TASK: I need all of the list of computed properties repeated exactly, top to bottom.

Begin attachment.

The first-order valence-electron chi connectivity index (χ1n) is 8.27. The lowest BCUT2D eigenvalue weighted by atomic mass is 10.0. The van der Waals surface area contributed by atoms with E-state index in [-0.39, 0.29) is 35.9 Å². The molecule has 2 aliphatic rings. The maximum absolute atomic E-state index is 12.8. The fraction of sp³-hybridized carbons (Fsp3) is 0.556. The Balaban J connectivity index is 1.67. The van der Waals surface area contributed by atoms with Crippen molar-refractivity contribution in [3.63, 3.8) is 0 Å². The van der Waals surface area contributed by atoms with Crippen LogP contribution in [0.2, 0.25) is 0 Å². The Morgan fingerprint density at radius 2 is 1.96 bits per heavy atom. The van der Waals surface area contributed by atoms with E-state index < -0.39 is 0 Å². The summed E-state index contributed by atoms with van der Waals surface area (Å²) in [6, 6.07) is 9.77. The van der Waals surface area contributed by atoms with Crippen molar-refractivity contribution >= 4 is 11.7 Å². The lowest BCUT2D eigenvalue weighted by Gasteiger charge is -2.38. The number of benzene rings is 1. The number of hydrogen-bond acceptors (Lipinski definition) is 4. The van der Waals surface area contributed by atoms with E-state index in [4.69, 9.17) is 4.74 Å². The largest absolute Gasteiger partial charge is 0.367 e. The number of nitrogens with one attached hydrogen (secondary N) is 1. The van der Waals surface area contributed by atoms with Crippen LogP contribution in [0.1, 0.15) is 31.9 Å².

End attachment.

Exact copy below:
The first-order valence-electron chi connectivity index (χ1n) is 8.27. The lowest BCUT2D eigenvalue weighted by atomic mass is 10.0. The van der Waals surface area contributed by atoms with E-state index in [-0.39, 0.29) is 35.9 Å². The molecule has 2 aliphatic rings. The maximum absolute atomic E-state index is 12.8. The fraction of sp³-hybridized carbons (Fsp3) is 0.556. The Balaban J connectivity index is 1.67. The van der Waals surface area contributed by atoms with Crippen molar-refractivity contribution in [3.63, 3.8) is 0 Å². The van der Waals surface area contributed by atoms with Crippen LogP contribution in [0.2, 0.25) is 0 Å². The Morgan fingerprint density at radius 2 is 1.96 bits per heavy atom. The van der Waals surface area contributed by atoms with E-state index < -0.39 is 0 Å². The summed E-state index contributed by atoms with van der Waals surface area (Å²) in [6, 6.07) is 9.77. The van der Waals surface area contributed by atoms with Crippen molar-refractivity contribution >= 4 is 11.7 Å². The lowest BCUT2D eigenvalue weighted by Gasteiger charge is -2.38. The number of benzene rings is 1. The number of hydrogen-bond acceptors (Lipinski definition) is 4. The van der Waals surface area contributed by atoms with E-state index in [4.69, 9.17) is 4.74 Å². The largest absolute Gasteiger partial charge is 0.367 e. The number of nitrogens with one attached hydrogen (secondary N) is 1. The van der Waals surface area contributed by atoms with Crippen LogP contribution in [0.1, 0.15) is 31.9 Å².